The desert heat from that June morning rose in ripples above the miles of pavement. I looked ahead of me in the line of passengers about to board a Southwest Airlines 737. Nice jetways would come later. For now, we all had to leave the air conditioned terminal and stand outside before we climbed the stairs into that large, winged cylinder.
I noticed the man and his wife and recognized them instantly. I knew at the same moment that we were headed to the same destination. I had been a "Senior Pastor" for all of 18 months. The church I led was neither small nor large. The pastor farther up in line was shepherd to thousands. They had built a gigantic campus on a major corner near the heart of the business district. They had grown to become one of the largest churches in America. Now, we were both headed to the national meeting of our denomination.
Our momentary eye contact in that boarding line told me that the other pastor recognized me, but couldn't quite determine how or when. I helped him out by stopping to re-introduce myself (we had met very briefly in the past) as I walked down the aisle seeking a seat. He immediately introduced me to his wife and asked if I was sitting with anyone. Southwest has no assigned seating and I was alone so I accepted his invitation to slip past her and into the window seat.
We briefly caught up on people we both knew and I asked him a question. "How do you pastor such a big church and prioritize time for your family?" He told me a story. Then another. Then another.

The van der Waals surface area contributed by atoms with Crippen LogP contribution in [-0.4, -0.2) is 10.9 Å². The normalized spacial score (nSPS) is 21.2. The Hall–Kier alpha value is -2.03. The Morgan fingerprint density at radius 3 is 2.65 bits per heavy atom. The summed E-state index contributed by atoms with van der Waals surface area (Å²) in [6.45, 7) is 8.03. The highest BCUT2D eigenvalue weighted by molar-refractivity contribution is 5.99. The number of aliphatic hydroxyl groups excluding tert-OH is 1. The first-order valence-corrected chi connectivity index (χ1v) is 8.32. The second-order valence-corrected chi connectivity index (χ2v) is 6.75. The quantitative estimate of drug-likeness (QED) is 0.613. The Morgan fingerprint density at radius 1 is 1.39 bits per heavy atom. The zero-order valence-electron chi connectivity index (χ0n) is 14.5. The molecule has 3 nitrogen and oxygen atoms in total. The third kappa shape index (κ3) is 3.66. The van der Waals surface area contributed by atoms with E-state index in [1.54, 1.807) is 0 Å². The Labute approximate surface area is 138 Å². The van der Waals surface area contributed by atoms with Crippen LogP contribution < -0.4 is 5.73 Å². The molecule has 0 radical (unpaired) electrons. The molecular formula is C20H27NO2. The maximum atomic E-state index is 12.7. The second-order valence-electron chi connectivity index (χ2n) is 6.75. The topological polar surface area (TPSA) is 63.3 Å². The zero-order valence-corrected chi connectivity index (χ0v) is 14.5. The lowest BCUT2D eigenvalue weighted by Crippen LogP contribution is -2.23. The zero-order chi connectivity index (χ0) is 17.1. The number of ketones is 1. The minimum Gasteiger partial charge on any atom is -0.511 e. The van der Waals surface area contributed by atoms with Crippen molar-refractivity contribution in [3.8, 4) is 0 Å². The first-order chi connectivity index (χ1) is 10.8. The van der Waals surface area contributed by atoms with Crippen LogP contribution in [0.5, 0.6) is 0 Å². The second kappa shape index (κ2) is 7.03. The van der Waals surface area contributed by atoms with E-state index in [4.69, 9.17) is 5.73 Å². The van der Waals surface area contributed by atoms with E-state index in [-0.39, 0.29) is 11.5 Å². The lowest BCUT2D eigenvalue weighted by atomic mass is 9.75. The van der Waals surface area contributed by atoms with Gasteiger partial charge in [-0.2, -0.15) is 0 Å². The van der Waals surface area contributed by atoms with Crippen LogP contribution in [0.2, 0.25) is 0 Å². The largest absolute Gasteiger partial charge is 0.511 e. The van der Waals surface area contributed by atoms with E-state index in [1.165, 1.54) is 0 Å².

We sat on that plane for about four hours and he literally poured himself into me. He helped me understand things about pastoring and leading that I still employ over a quarter of a century later. (In fact, at least one of his stories has appeared in this blog.)
Every time I saw that pastor after that, he did or said something to help and encourage me. I just kept learning from him.
I even learned from what, I'm sure, was one of the most painful lessons in his life. He pastored that church for 25 years. Their Sunday attendance of about 400 grew to over 6,000 during that time. God used his ministry and the work of that church to raise up leaders, pastors and missionaries who continue to have an impact all over the world.
The issue that ended up hurting their effectiveness was, I believe, a matter of leadership style. He had come along in a golden age of CEO-type leaders in every sector of life. It was common for pastors like him to have a designated parking space closest to the church building. He reached consensus on decisions on the strength of his forceful personality. He told other strong leaders the "right" thing to do and they did it because he was leading the charge.
Then a subtle, but powerful, shift began to affect every part of our culture. It was the rise of the "Baby Boomer." Unlike their parents, Baby Boomers wanted -- expected -- a voice at the decision-making table. They were reshaping everything into their picture of how the world should work and "top-down" leadership wouldn't cut it.
My friend seemed bewildered by all this. He couldn't understand the force and nature of the change in time to stop a huge exodus of some of his finest, up-and-coming leaders. Before it was over, a few thousand had left and he felt it best to depart, too.
This week, let's talk about leadership. Things we have learned. People who have taught us. Struggles along the way.
Whoever you are, you almost surely lead someone. It may be your preschooler(s), your students, your workgroup or your unit. Leading keeps you on your toes. Leading makes you appreciate those who have led before you and taught you from their experiences.
Who would one of those people be? Why?